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Pro Bash Programming

Scripting the GNU/Linux Shell

  • Authors
  • Chris F. A. Johnson
  • Jayant Varma

Table of contents

  1. Front Matter
    Pages i-xxiii
  2. Chris F. A. Johnson, Jayant Varma
    Pages 1-6
  3. Chris F. A. Johnson, Jayant Varma
    Pages 7-17
  4. Chris F. A. Johnson, Jayant Varma
    Pages 19-28
  5. Chris F. A. Johnson, Jayant Varma
    Pages 29-41
  6. Chris F. A. Johnson, Jayant Varma
    Pages 43-57
  7. Chris F. A. Johnson, Jayant Varma
    Pages 59-67
  8. Chris F. A. Johnson, Jayant Varma
    Pages 69-81
  9. Chris F. A. Johnson, Jayant Varma
    Pages 83-99
  10. Chris F. A. Johnson, Jayant Varma
    Pages 101-115
  11. Chris F. A. Johnson, Jayant Varma
    Pages 117-128
  12. Chris F. A. Johnson, Jayant Varma
    Pages 129-144
  13. Chris F. A. Johnson, Jayant Varma
    Pages 145-160
  14. Chris F. A. Johnson, Jayant Varma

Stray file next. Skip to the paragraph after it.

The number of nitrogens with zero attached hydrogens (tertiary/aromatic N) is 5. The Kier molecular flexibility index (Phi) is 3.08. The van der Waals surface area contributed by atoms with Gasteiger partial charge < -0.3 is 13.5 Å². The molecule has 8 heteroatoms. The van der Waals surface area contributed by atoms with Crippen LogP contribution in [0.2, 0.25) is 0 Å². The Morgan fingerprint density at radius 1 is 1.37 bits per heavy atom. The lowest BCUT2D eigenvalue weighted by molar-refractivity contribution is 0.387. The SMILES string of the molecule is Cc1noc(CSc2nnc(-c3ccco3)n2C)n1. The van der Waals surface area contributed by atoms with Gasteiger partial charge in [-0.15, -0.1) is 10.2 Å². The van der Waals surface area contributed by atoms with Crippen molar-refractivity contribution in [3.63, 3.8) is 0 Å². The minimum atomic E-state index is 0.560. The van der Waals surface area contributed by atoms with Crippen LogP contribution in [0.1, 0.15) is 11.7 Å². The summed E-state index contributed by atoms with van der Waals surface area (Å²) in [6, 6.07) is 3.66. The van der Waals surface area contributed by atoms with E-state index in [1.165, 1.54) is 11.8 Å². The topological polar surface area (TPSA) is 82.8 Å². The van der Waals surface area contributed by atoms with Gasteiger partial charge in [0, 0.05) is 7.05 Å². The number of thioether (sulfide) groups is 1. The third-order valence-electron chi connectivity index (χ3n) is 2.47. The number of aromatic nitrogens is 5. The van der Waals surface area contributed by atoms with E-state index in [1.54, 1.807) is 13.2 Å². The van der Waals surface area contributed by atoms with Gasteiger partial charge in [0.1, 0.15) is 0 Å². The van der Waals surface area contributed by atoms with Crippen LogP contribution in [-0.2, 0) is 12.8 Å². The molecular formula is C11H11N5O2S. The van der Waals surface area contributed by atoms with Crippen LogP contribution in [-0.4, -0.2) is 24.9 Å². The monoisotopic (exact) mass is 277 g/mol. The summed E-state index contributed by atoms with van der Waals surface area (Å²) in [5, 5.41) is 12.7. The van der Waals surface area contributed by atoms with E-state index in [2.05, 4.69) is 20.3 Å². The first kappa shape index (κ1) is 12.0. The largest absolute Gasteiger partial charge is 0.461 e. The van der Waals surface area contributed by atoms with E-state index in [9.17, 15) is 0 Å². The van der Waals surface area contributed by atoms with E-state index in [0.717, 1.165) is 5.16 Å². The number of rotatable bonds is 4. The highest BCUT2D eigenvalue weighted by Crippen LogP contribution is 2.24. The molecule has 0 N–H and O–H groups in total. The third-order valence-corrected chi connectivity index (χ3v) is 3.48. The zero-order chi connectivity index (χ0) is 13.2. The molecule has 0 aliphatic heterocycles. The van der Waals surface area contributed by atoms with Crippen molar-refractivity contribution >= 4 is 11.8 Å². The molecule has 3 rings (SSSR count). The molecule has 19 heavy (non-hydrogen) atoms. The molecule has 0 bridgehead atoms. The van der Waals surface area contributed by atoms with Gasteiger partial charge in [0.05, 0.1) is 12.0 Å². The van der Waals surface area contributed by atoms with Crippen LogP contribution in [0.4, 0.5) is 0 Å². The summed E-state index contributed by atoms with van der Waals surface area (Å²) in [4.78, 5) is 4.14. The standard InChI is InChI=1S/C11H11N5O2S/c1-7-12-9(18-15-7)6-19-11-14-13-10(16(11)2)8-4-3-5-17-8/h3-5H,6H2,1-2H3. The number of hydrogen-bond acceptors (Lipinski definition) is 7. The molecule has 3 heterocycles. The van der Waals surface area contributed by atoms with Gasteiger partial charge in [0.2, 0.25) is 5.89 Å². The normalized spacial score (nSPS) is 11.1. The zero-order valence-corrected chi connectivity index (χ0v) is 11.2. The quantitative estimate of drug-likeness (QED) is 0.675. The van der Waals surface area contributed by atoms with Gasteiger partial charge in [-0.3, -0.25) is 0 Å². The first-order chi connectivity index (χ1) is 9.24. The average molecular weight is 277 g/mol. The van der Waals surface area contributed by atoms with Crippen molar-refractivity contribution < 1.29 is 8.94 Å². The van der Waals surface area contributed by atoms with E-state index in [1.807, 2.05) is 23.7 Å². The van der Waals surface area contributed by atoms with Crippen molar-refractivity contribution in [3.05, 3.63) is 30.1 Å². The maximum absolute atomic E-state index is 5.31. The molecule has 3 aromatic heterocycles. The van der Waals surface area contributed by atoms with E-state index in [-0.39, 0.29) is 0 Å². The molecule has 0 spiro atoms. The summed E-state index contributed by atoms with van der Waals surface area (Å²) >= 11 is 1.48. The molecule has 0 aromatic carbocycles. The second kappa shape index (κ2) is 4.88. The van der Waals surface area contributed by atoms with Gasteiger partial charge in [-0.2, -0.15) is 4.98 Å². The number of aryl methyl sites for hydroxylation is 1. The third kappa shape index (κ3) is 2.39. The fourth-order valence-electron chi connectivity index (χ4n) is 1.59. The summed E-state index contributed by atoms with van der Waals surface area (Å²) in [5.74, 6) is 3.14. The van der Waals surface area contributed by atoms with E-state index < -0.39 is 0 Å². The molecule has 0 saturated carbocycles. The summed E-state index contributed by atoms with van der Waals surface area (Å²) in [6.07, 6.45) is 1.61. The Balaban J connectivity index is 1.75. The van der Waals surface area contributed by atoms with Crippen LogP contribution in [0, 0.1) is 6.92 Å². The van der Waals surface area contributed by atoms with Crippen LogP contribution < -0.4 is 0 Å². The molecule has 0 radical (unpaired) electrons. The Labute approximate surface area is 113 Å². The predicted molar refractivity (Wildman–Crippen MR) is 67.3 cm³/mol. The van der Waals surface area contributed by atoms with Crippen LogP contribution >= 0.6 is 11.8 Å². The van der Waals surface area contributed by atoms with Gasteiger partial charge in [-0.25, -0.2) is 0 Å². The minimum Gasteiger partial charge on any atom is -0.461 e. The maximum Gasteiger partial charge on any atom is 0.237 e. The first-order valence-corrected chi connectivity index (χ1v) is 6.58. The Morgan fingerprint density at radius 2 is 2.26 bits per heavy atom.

Pages 161-181
  15. Chris F. A. Johnson, Jayant Varma
    Pages 183-193
  16. Chris F. A. Johnson, Jayant Varma
    Pages 195-207
  17. Chris F. A. Johnson, Jayant Varma
    Pages 209-221
  18. Back Matter
    Pages 223-227

About this book

Introduction

Pro Bash Programming teaches you how to effectively utilize the Bash shell in your programming. The Bash shell is a complete programming language, not merely a glue to combine external Linux commands. By taking full advantage of Shell internals, Shell programs can perform as snappily as utilities written in C or other compiled languages. And you will see how, without assuming Unix lore, you can write professional Bash 4.3 programs through standard programming techniques.

This second edition has updated for Bash 4.3, and many scripts have been rewritten to make them more idiomatically Bash, taking better advantage of features specific to Bash. It is easy to read, understand, and will teach you how to get to grips with Bash programming without drowning you in pages and pages of syntax.

Using this book you will be able to use the shell efficiently, make scripts run faster using expansion and external commands, and understand how to overcome many common mistakes that cause scripts to fail. This book is perfect for all beginning Linux and Unix system administrators who want to be in full control of their systems, and really get to grips with Bash programming.

Bibliographic information